Prices of works varied according to length and size, as well as being determined by the status of the artist. A patron might have a choice between a 'head', a 'three-quarter length' or a costly 'full-length' image. Full-length portraits, like Raeburn's Lt.Gen. Hay Macdowall [1589] or Lawrence's Poet Robert Southey [1586], were expensive commodities as well as being impressive visual statements. By the early years of the 19th century, an acclaimed portraitist like Lawrence was charging 200 guineas (one guinea was worth just over one UK pound) for a 'head', but approximately 800 guineas for a full-length portrait. To gain some sense of how much this represented, note that the average farm labourer, in the same period, earned approximately 20 guineas per year.

Originals and Copies

Portrait-painting in the 18th and early 19th centuries was a major industry. Often, a number of copies were made of a portrait, either for relatives of the sitter, or for friends and admirers. These copies were sometimes made by the original artist but were sometimes products of his 'studio', largely the work of assistants, with finishing touches by the master. In a world where paintings were often collaborative efforts, this kind of practice was very much taken for granted, in contrast to our modern anxiety about originality in art.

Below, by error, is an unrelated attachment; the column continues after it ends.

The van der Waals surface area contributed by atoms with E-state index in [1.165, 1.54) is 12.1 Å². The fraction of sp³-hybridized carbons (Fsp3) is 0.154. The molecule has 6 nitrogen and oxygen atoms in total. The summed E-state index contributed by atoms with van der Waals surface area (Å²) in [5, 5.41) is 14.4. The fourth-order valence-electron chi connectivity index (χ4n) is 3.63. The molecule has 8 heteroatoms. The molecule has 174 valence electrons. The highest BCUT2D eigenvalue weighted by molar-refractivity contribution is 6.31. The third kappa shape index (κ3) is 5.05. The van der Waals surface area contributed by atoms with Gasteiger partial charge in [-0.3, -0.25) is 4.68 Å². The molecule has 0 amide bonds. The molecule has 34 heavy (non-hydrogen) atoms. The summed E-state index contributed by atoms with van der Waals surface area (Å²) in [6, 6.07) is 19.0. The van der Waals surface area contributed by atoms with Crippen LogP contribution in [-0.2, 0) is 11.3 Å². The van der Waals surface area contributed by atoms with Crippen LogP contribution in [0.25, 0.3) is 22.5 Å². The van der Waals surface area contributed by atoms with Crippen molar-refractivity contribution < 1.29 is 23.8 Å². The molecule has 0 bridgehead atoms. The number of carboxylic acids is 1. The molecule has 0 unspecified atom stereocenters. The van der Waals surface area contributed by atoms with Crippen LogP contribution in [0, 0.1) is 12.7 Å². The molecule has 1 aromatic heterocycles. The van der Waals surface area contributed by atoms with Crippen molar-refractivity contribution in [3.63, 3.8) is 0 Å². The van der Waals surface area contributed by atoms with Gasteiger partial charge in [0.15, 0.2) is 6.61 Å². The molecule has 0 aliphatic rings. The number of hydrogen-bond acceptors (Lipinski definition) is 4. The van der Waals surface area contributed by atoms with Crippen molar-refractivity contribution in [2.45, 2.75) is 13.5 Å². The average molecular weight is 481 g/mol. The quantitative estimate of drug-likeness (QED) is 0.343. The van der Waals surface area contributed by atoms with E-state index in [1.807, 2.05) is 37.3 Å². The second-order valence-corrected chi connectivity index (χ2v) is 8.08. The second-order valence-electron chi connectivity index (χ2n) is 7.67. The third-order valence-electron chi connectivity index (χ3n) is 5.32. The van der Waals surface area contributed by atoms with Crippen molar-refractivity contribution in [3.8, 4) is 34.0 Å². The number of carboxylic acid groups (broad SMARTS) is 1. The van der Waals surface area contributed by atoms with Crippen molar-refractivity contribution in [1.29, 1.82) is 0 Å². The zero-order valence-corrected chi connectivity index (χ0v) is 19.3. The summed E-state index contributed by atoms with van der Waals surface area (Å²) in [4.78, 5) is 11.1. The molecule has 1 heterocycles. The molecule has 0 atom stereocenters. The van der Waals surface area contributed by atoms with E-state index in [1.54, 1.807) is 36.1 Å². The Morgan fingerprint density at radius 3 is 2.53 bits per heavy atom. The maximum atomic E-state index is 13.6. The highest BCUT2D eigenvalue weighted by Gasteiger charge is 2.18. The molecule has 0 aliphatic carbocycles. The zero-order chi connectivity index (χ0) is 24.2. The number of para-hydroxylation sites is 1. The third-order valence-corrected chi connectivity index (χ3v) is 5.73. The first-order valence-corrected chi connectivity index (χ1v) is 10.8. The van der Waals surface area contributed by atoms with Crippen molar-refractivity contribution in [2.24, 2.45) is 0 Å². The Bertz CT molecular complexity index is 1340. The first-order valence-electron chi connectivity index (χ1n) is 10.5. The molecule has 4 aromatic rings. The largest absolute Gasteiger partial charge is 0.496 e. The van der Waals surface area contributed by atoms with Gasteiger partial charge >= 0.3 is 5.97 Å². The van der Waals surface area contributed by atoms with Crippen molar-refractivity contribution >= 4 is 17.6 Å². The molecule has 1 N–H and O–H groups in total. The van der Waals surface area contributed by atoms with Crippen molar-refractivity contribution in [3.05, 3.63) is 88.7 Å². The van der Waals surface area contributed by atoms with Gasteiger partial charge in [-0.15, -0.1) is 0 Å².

Many of the portraits in the Bailey collection constitute one of two or more versions of the same work. One example is Hoppner's Portrait of William Pitt [1582], probably largely the work of Reinagle Jnr. whom Hoppner employed to produce the many copies of the original that were suddenly commissioned on Pitt's death. Other examples from the collection are Portrait of Mrs Whitefoord by Opie or Hoppner [1624], three works by Raeburn, Portrait of Duke of Hamilton [1646], Portrait of Lt. Gen. Hay Macdowall [1589], Portrait of William Ferguson and his Son [1593], Reynolds' Portrait of Earl of Eglinton [1659], and Romney's Portrait of Lady Greville [1604].


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William Orpen, The Right Honourable Lord Milner, oil on canvas

Joshua Reynolds, Portrait of David Steuart Erskine as Lord Cardross, oil on canvas

John Hoppner, Portrait of Lady Ibbetson, c.1780-1790, oil on canvas

Thomas Lawrence, The Poet Robert Southey, 1828, oil on canvas

John Opie, Portrait of Mrs Whitefoord, oil on canvas